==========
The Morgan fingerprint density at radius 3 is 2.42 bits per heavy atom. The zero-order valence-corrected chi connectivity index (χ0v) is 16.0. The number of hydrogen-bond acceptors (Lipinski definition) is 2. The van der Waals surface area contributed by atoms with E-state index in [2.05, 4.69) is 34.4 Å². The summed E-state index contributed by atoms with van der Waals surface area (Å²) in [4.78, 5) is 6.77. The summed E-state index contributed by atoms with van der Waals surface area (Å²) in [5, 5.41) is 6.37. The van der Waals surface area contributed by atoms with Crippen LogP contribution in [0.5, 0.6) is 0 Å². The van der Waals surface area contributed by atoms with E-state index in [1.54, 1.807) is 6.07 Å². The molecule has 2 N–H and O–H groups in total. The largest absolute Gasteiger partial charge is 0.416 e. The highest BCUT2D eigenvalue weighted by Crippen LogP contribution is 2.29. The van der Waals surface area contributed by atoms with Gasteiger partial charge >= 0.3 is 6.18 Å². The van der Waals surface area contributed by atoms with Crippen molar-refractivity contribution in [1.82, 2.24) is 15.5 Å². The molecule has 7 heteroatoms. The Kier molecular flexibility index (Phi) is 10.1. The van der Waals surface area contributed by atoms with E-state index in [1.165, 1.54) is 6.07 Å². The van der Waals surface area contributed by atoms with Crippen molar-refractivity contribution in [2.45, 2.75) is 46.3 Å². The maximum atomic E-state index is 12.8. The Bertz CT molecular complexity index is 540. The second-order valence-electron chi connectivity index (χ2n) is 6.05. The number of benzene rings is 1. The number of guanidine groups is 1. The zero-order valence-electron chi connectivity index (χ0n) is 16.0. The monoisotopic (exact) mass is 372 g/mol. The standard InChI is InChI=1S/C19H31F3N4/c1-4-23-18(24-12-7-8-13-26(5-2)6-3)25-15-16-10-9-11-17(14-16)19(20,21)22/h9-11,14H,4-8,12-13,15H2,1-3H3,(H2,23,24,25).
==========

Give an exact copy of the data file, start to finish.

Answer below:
The Morgan fingerprint density at radius 3 is 2.42 bits per heavy atom. The zero-order valence-corrected chi connectivity index (χ0v) is 16.0. The number of hydrogen-bond acceptors (Lipinski definition) is 2. The van der Waals surface area contributed by atoms with E-state index in [2.05, 4.69) is 34.4 Å². The summed E-state index contributed by atoms with van der Waals surface area (Å²) in [4.78, 5) is 6.77. The summed E-state index contributed by atoms with van der Waals surface area (Å²) in [5, 5.41) is 6.37. The van der Waals surface area contributed by atoms with Crippen LogP contribution in [0.5, 0.6) is 0 Å². The van der Waals surface area contributed by atoms with E-state index in [1.54, 1.807) is 6.07 Å². The molecule has 2 N–H and O–H groups in total. The largest absolute Gasteiger partial charge is 0.416 e. The highest BCUT2D eigenvalue weighted by Crippen LogP contribution is 2.29. The van der Waals surface area contributed by atoms with Gasteiger partial charge >= 0.3 is 6.18 Å². The van der Waals surface area contributed by atoms with Crippen molar-refractivity contribution in [1.82, 2.24) is 15.5 Å². The molecule has 7 heteroatoms. The Kier molecular flexibility index (Phi) is 10.1. The van der Waals surface area contributed by atoms with E-state index in [1.165, 1.54) is 6.07 Å². The van der Waals surface area contributed by atoms with Crippen molar-refractivity contribution in [2.45, 2.75) is 46.3 Å². The maximum atomic E-state index is 12.8. The Bertz CT molecular complexity index is 540. The second-order valence-electron chi connectivity index (χ2n) is 6.05. The number of benzene rings is 1. The number of guanidine groups is 1. The zero-order valence-electron chi connectivity index (χ0n) is 16.0. The monoisotopic (exact) mass is 372 g/mol. The standard InChI is InChI=1S/C19H31F3N4/c1-4-23-18(24-12-7-8-13-26(5-2)6-3)25-15-16-10-9-11-17(14-16)19(20,21)22/h9-11,14H,4-8,12-13,15H2,1-3H3,(H2,23,24,25).